Andrea Stockton, staff writer
July 18, 2011 — A wet spring, followed by a dry start to summer has Ontario farmers concerned about their crop.
The weather plays a critical role in the planting season. And whether there's rain or sun, too much of anything can become a challenge.
“We are so weather dependent,” said Caledon grain farmer Randy McLeod. “We work extremely long hours when we're able to go and if Mother Nature says it's going to rain, we're at a standstill.”
Soaking rains this spring left farm fields saturated and several crops went completely unseeded. A lot of areas got two and half times the normal rainfall through May, which is the critical time frame for planting.
While farmers were looking to the skies for help, a recent onset of hot and dry conditions are bringing their own set of problems.
“About the end of June, it's like Mother Nature has turned off the tap and we're getting no rainfall whatsoever,” says Peter Johnson with the Ontario Ministry of Agriculture, Food and Rural Affairs (OMAFRA). “If we have a wet spring we tend to push our planting back and what we really need if we have a wet spring is more rainfall to keep the crops growing. So this lack of rainfall is really not what we want in this point in time.”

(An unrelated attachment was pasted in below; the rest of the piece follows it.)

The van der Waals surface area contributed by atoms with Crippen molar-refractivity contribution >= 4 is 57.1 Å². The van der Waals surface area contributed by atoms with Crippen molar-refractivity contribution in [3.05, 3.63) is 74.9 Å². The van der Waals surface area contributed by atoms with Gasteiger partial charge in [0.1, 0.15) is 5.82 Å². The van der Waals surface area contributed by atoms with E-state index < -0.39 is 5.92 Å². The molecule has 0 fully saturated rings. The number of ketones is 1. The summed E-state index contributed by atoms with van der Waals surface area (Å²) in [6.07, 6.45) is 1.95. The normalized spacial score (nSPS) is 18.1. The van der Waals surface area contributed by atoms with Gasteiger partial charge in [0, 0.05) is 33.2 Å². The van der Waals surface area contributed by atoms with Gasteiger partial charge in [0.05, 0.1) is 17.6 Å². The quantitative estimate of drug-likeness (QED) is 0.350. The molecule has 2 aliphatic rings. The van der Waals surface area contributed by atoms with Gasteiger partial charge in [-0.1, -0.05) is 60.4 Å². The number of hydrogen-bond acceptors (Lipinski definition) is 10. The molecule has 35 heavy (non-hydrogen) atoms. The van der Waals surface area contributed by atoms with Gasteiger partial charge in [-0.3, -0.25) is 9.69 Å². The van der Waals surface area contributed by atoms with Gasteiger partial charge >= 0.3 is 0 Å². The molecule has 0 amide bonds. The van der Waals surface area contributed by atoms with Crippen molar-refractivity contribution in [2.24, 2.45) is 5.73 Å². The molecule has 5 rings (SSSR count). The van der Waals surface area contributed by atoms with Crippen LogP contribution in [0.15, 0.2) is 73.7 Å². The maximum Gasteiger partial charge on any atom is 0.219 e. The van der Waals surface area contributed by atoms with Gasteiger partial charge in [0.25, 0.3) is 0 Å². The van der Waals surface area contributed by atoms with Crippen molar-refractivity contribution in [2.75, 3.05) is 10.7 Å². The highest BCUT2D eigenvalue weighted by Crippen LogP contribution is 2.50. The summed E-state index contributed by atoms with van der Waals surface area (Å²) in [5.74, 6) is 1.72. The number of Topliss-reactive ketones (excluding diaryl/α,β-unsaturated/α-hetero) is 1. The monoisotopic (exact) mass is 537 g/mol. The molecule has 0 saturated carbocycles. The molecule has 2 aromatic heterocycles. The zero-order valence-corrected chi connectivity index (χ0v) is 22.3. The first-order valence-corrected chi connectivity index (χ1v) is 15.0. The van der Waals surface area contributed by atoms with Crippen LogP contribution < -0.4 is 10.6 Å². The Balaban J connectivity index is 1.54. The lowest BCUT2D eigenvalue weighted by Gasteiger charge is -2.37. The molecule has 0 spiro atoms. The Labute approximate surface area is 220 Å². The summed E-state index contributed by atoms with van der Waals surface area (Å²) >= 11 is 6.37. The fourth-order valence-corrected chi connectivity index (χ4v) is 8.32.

Johnson adds that rainfall on a weekly basis throughout the summer is ideal.
“When we have a wet start, the crops don't develop a good root system and without a good root system it's really essential for continued rainfall to keep the crop growing.”
Rosemarie Haegens, a local Ontario farmer says the crops are thirsty and things like corn are especially suffering.
“The corn probably took it the worst. Because of the later planting with having to reduce down your heat units, you're right away looking at a yield reduction...So there are a lot of uneven crops on our corn.”
Despite the setbacks and lack of moisture however, Haegens says farmers continue to battle on.
“I think we're all diehards and we're not willing to just walk away.”